2. What is A Spanning Tree?
• A spanning tree for an
undirected graph G=(V,E)
is a subgraph of G that is
a tree and contains all the
vertices of G
• Can a graph have more
than one spanning tree?
• Can an unconnected graph
have a spanning tree?
a
b
u
e
c
v
f
d
3. Minimal Spanning Tree.
• The weight of a subgraph
is the sum of the weights
of it edges.
a
4
9
3
b
• A minimum spanning tree
for a weighted graph is a
spanning tree with
minimum weight.
4
u
14
2
10
c
v
3
Mst T: w( T )=
15
f
8
d
• Can a graph have more
then one minimum
spanning tree?
e
(u,v)
T
w(u,v ) is minimized
4. Example of a Problem that
Translates into a MST
The Problem
• Several pins of an electronic circuit must be
connected using the least amount of wire.
Modeling the Problem
• The graph is a complete, undirected graph
G = ( V, E ,W ), where V is the set of pins, E
is the set of all possible interconnections
between the pairs of pins and w(e) is the
length of the wire needed to connect the
pair of vertices.
• Find a minimum spanning tree.
5. Greedy Choice
We will show two ways to build a minimum
spanning tree.
• A MST can be grown from the current
spanning tree by adding the nearest vertex
and the edge connecting the nearest
vertex to the MST. (Prim's algorithm)
• A MST can be grown from a forest of
spanning trees by adding the smallest edge
connecting two spanning trees. (Kruskal's
algorithm)
6. Notation
• Tree-vertices: in the tree constructed so far
• Non-tree vertices: rest of vertices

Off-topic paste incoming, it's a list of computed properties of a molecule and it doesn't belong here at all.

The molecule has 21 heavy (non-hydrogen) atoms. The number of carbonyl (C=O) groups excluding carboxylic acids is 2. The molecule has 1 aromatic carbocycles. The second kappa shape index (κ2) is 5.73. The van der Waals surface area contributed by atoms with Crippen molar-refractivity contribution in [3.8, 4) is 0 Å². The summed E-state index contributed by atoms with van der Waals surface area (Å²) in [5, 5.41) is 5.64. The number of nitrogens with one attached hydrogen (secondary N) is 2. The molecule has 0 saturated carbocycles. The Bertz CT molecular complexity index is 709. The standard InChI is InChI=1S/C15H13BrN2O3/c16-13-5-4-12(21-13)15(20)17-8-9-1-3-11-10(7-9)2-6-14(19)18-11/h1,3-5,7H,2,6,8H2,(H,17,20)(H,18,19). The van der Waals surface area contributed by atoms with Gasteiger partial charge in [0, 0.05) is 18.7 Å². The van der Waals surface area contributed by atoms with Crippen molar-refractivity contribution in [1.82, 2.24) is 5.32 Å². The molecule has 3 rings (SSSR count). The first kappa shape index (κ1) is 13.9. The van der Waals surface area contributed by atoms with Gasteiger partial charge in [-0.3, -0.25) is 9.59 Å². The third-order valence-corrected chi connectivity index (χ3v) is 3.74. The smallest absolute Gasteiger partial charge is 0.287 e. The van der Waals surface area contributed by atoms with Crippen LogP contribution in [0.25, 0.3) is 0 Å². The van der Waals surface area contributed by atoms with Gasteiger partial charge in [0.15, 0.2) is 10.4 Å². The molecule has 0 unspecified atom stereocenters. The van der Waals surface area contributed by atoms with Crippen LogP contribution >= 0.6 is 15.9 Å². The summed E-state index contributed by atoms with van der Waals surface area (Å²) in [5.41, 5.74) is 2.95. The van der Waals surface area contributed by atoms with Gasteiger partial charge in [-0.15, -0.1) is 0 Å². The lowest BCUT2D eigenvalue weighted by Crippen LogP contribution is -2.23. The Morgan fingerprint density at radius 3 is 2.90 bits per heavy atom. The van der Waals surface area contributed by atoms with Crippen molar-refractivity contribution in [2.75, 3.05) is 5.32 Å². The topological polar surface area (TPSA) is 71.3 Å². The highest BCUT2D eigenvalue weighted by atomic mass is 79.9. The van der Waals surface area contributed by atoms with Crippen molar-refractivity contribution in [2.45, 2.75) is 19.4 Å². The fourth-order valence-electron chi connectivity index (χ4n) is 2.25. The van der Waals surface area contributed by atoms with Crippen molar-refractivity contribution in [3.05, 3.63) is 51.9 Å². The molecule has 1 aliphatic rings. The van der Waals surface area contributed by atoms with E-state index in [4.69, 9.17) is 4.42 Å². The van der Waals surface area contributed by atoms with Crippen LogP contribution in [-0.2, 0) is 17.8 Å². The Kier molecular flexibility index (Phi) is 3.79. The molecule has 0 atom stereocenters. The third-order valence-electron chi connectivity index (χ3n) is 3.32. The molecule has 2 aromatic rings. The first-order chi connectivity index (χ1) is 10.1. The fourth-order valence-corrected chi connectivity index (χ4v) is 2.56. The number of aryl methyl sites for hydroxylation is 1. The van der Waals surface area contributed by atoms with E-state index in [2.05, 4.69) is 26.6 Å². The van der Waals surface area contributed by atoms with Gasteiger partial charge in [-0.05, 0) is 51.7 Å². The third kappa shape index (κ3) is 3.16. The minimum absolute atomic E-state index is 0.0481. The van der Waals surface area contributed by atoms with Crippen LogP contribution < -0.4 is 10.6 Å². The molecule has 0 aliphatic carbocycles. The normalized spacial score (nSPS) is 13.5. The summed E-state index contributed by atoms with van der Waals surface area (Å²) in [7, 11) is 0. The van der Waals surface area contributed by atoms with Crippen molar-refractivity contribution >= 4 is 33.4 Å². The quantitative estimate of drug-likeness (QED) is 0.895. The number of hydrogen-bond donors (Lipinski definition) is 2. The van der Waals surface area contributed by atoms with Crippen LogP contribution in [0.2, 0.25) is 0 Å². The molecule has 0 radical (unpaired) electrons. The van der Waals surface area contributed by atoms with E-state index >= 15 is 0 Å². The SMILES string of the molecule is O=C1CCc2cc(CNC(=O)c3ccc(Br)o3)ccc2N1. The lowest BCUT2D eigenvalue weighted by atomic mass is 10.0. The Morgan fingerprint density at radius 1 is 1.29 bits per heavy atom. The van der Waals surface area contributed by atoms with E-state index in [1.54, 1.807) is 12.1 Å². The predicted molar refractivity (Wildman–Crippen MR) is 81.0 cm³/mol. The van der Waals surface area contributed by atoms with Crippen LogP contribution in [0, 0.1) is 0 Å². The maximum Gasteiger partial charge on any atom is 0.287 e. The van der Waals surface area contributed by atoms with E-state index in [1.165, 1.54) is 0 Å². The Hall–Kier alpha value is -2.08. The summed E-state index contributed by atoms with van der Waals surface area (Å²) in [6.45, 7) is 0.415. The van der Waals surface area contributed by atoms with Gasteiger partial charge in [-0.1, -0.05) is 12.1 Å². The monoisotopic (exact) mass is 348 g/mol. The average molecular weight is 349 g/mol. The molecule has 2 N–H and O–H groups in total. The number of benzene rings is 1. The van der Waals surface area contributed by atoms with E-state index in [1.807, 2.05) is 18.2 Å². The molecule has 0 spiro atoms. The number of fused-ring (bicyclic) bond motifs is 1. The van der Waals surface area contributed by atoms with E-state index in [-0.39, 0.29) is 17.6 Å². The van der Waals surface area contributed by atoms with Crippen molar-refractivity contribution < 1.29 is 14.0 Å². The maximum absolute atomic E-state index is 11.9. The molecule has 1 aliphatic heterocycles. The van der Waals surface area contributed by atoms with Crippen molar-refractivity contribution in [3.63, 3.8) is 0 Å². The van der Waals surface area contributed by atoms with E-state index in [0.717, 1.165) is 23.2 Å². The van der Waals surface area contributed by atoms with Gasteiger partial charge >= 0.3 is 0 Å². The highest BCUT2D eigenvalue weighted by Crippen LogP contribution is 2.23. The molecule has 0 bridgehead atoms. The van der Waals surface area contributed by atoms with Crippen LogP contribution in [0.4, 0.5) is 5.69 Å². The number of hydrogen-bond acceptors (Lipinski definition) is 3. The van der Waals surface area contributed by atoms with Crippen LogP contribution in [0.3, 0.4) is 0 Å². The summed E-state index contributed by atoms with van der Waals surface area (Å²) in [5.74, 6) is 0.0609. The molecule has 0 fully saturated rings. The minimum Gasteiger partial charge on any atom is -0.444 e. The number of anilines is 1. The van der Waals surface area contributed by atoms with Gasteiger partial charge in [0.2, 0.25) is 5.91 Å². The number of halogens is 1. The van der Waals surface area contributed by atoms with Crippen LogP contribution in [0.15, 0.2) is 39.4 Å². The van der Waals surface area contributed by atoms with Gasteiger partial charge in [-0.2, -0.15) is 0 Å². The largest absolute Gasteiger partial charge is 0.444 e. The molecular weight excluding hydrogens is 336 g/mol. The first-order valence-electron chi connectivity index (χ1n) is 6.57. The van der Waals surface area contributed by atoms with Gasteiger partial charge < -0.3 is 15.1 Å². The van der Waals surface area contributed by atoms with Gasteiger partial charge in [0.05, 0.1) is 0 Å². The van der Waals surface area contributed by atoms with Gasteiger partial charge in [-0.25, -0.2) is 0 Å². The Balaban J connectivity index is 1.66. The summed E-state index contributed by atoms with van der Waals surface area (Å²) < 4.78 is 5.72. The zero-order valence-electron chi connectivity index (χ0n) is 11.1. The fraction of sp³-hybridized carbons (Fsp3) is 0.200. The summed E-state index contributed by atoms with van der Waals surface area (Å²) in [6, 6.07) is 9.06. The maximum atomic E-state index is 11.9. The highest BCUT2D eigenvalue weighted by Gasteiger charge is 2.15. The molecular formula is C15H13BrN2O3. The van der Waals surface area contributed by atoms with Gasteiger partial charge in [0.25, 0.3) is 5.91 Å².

Prim’s Selection rule
• Select the minimum weight edge between a treenode and a non-tree node and add to the tree
7. The Prim algorithm Main Idea
Select a vertex to be a tree-node
while (there are non-tree vertices) {
if there is no edge connecting a tree node
with a non-tree node
return “no spanning tree”
select an edge of minimum weight between a
tree node and a non-tree node
add the selected edge and its new vertex to
the tree
}
return tree
8. 5
A
4
6
2
C
2
E
3
D
1
3
B
2
4
Prim's Algorithm
F
9. A
B
D
C
E
Prim's Algorithm
F
10. A
C
2
B
D
E
F
Prim's Algorithm
11. 5
A
4
2
6
2
C
B
D
1
3
E
2
4
Prim's Algorithm
F
12. A
B
2
2
C
1
3
3
D
E
2
F
Prim's Algorithm
13. A
B
2
2
C
1
3
3
D
E
2
F
Prim's Algorithm
14. A
B
2
2
C
D
1
3
E
2
F
Prim's Algorithm
15. A
B
2
2
C
D
1
3
E
2
F
Prim's Algorithm
16. minimum- spanning tree
A
B
2
2
C
D
1
3
E
2
F
Prim's Algorithm
17. Kruskal„s Algorithm
1. Each vertex is in its own cluster
2. Take the edge e with the smallest weight
- if e connects two vertices in different clusters,
then e is added to the MST and the two clusters,
which are connected by e, are merged into a
single cluster
- if e connects two vertices, which are already
in the same cluster, ignore it
3.
Continue until n-1 edges were selected
Kruskal's Algorithm
18. 5
A
4
6
2
C
2
E
3
D
1
3
B
2
4
Kruskal's Algorithm
F
19. 5
A
4
6
2
C
2
E
3
D
1
3
B
2
4
Kruskal's Algorithm
F
20. 5
A
4
6
2
C
2
E
3
D
1
3
B
2
4
Kruskal's Algorithm
F
21. 5
A
4
6
2
C
2
E
3
D
1
3
B
2
4
Kruskal's Algorithm
F
22. 5
A
4
6
2
C
2
E
3
D
1
3
B
2
4
Kruskal's Algorithm
F
23. 5
A
4
6
2
C
2
E
3
D
1
3
B
2
4
Kruskal's Algorithm
F
cycle!!
24. 5
A
4
6
2
C
2
E
3
D
1
3
B
2
4
Kruskal's Algorithm
F
25. 5
A
4
6
2
C
2
E
3
D
1
3
B
2
4
Kruskal's Algorithm
F
26. minimum- spanning tree
A
B
2
2
C
D
1
3
E
2
F
Kruskal's Algorithm
27. Graph Traversal
Traversing a graph means visiting all the
vertices in the graph exactly once.
Breadth First Search (BFS)
Depth First Search (DFS)
28. DFS
Similar to in-order traversal of a binary
search tree
Starting from a given node, this traversal
visits all the nodes up to the deepest
level and so on.
31. DFS Traversal
Visit the vertex v
Visit all the vertices along the path which
begins at v
Visit the vertex v, then the vertex
immediate adjacent to v, let it be vx . If vx
has an immediate adjacent vy then visit it
and so on till there is a dead end.
Dead end: A vertex which does not have an